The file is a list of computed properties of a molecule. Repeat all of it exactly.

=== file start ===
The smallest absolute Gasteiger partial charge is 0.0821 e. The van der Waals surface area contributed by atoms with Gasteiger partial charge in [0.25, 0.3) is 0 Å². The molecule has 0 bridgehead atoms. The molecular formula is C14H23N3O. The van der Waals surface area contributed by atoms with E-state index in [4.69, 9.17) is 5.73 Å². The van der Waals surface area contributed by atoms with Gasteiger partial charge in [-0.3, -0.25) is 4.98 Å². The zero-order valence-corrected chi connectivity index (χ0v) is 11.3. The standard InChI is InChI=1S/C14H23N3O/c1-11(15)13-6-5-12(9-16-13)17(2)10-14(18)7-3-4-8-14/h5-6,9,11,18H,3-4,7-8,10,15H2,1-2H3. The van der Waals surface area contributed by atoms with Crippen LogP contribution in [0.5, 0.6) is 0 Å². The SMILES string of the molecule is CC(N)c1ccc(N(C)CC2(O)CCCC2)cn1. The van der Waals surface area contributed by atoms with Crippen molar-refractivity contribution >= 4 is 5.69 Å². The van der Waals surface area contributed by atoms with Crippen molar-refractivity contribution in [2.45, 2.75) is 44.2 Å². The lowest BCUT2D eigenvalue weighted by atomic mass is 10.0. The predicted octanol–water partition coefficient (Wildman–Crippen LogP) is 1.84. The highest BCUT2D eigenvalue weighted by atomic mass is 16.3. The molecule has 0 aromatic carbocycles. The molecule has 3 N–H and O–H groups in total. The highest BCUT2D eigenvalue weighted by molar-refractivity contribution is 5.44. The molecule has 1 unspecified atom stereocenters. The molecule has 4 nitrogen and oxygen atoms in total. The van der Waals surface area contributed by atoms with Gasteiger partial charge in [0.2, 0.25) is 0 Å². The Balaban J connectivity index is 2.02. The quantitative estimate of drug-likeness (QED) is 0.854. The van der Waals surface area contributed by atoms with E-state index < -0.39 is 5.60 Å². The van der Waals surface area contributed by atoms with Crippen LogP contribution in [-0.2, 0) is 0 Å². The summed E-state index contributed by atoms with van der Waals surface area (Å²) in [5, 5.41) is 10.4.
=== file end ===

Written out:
The smallest absolute Gasteiger partial charge is 0.0821 e. The van der Waals surface area contributed by atoms with Gasteiger partial charge in [0.25, 0.3) is 0 Å². The molecule has 0 bridgehead atoms. The molecular formula is C14H23N3O. The van der Waals surface area contributed by atoms with E-state index in [4.69, 9.17) is 5.73 Å². The van der Waals surface area contributed by atoms with Gasteiger partial charge in [-0.3, -0.25) is 4.98 Å². The zero-order valence-corrected chi connectivity index (χ0v) is 11.3. The standard InChI is InChI=1S/C14H23N3O/c1-11(15)13-6-5-12(9-16-13)17(2)10-14(18)7-3-4-8-14/h5-6,9,11,18H,3-4,7-8,10,15H2,1-2H3. The van der Waals surface area contributed by atoms with Crippen LogP contribution in [0.5, 0.6) is 0 Å². The SMILES string of the molecule is CC(N)c1ccc(N(C)CC2(O)CCCC2)cn1. The van der Waals surface area contributed by atoms with Crippen molar-refractivity contribution >= 4 is 5.69 Å². The van der Waals surface area contributed by atoms with Crippen molar-refractivity contribution in [2.45, 2.75) is 44.2 Å². The lowest BCUT2D eigenvalue weighted by atomic mass is 10.0. The predicted octanol–water partition coefficient (Wildman–Crippen LogP) is 1.84. The highest BCUT2D eigenvalue weighted by atomic mass is 16.3. The molecule has 0 aromatic carbocycles. The molecule has 3 N–H and O–H groups in total. The highest BCUT2D eigenvalue weighted by molar-refractivity contribution is 5.44. The molecule has 1 unspecified atom stereocenters. The molecule has 4 nitrogen and oxygen atoms in total. The van der Waals surface area contributed by atoms with Gasteiger partial charge in [0.2, 0.25) is 0 Å². The Balaban J connectivity index is 2.02. The quantitative estimate of drug-likeness (QED) is 0.854. The van der Waals surface area contributed by atoms with E-state index < -0.39 is 5.60 Å². The van der Waals surface area contributed by atoms with Crippen LogP contribution in [-0.2, 0) is 0 Å². The summed E-state index contributed by atoms with van der Waals surface area (Å²) in [5, 5.41) is 10.4.